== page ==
By Xinhua Writer Cheng Jing
BEIJING, March 4 (Xinhua) -- For the past decades, China's rise on the world stage has been watched with much skepticism. Even after its stellar growth has lifted hundreds of millions of people from poverty, distrust still runs deep.
As China's economy comes to yet another juncture where the tradeoff between growth and reform seems inevitable, opinions on its outlook are once again polarized.
Amid both cheers and doubts, China's leadership is set to announce the growth target for 2014 at the coming parliamentary session, with most analysts expecting it to stay unchanged at 7.5 percent.
If so, this would be the third consecutive year for the world's second-largest economy to target 7.5-percent growth after the country tuned down the goal in 2012 from 8 percent set for the previous eight years.
Despite much outside worry, Chinese leaders have on many occasions repeated their confidence in steering the economy onto a more balanced path while securing sound growth to create enough jobs.
Their optimism is well founded, on a few fronts.
China's market of over a billion consumers and growth potential arising from urbanization have been discussed too much. A more potent force that the country can always count on is its unique "Chinese Model" that keeps evolving to suit the national conditions.
After decades of single-minded pursuit of growth to generate wealth for the poor with little regard to its adverse impact, China has started to put focus on quality of development as the skies are growing more polluted and resources reaching their limit.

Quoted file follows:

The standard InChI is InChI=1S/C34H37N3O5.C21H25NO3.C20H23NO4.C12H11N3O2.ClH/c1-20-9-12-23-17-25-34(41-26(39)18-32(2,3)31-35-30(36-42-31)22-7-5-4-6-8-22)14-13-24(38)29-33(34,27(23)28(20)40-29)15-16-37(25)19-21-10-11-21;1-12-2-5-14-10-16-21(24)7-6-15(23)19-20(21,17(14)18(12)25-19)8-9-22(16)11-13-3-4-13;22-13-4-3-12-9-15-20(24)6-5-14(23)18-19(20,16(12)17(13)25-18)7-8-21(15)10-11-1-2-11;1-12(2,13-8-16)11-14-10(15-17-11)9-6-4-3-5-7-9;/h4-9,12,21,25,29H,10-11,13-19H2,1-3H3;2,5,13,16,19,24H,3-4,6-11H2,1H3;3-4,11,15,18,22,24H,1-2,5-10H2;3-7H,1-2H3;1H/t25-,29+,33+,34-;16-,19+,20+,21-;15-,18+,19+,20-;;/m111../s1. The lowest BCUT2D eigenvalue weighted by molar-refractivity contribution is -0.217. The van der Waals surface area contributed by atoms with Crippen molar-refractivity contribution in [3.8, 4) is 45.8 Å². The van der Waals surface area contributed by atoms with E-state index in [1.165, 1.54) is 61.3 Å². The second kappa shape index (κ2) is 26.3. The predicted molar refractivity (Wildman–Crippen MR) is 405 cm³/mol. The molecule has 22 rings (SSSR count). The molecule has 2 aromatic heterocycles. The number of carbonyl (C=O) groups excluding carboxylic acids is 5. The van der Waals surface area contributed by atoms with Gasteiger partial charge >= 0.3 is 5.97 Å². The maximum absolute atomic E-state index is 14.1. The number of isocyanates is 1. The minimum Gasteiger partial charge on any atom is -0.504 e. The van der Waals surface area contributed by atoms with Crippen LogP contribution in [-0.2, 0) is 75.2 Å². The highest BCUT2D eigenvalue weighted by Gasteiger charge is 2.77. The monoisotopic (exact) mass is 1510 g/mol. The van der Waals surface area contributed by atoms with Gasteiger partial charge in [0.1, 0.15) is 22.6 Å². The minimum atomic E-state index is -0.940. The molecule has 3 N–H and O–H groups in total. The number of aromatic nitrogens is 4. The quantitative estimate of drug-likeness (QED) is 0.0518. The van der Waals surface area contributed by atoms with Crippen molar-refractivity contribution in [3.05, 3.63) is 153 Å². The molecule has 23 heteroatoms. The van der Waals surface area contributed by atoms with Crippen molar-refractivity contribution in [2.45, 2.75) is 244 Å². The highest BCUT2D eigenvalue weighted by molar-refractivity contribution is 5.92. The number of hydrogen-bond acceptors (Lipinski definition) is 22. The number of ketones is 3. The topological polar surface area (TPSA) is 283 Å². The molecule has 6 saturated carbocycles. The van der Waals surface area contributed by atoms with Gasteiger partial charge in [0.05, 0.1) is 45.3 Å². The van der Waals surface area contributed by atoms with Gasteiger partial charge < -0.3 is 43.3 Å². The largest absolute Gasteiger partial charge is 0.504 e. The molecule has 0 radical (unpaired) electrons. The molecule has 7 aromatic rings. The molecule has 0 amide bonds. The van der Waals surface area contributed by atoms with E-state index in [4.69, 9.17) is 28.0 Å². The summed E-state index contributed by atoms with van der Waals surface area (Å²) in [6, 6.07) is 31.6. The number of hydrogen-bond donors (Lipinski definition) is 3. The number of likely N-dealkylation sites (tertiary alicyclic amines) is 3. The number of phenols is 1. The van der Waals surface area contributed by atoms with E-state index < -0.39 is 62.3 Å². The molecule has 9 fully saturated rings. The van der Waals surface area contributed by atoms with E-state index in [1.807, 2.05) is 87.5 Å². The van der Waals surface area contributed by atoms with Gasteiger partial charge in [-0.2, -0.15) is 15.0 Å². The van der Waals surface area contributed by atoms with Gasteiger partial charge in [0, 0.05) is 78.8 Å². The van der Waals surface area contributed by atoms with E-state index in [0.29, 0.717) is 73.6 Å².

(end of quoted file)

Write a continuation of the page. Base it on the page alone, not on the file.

The new mindset of seeking balanced development has served the country well in recent years: stable growth, a steady job market, mild inflation, and more importantly, a cozy environment for reforms.
The central government has taken steps to boost consumption, delegate power to lower levels, remove its grip on lending rates and set up a free trade zone in Shanghai to pilot financial reforms, all of which has put the economy on an even footing.
The effects have already begun to spread. China's service sector, in terms of its shares of GDP growth, outperformed the industrial sector for the first time last year after years of emphasis on restructuring.
Like most reforms in the past, this round of moves directs from top to bottom. For fear of its message getting watered down at local levels, the central government has made sweeping changes to its official assessment system to demonstrate its resolve to ditch the growth-at-all-costs model.
Market vigor has also come from unexpected quarters. The booming Internet finance sector, led by e-commerce giant Alibaba, is staging a "China-style creative destruction" in the financial industry that could accelerate reforms in the area.
As 2014 is the first year for the government to deliver its wide-ranging reforms promised during the Third Plenum of the 18th Central Committee of the Communist Party of China, more structural and social changes are widely expected, though possibly that will come at a greater cost.
But the policymakers' determination is not to be underestimated.
They have already started to confront the country's economic problems. In a tone-setting economic conference late last year, the government highlighted mounting local government debts and overcapacity, two areas deemed to be major threats to national economic health, as work priorities for 2014.
As long as China's reform resolve keeps on track, the country is set to open a new chapter of its growth stories that is to the benefit of both itself and the world.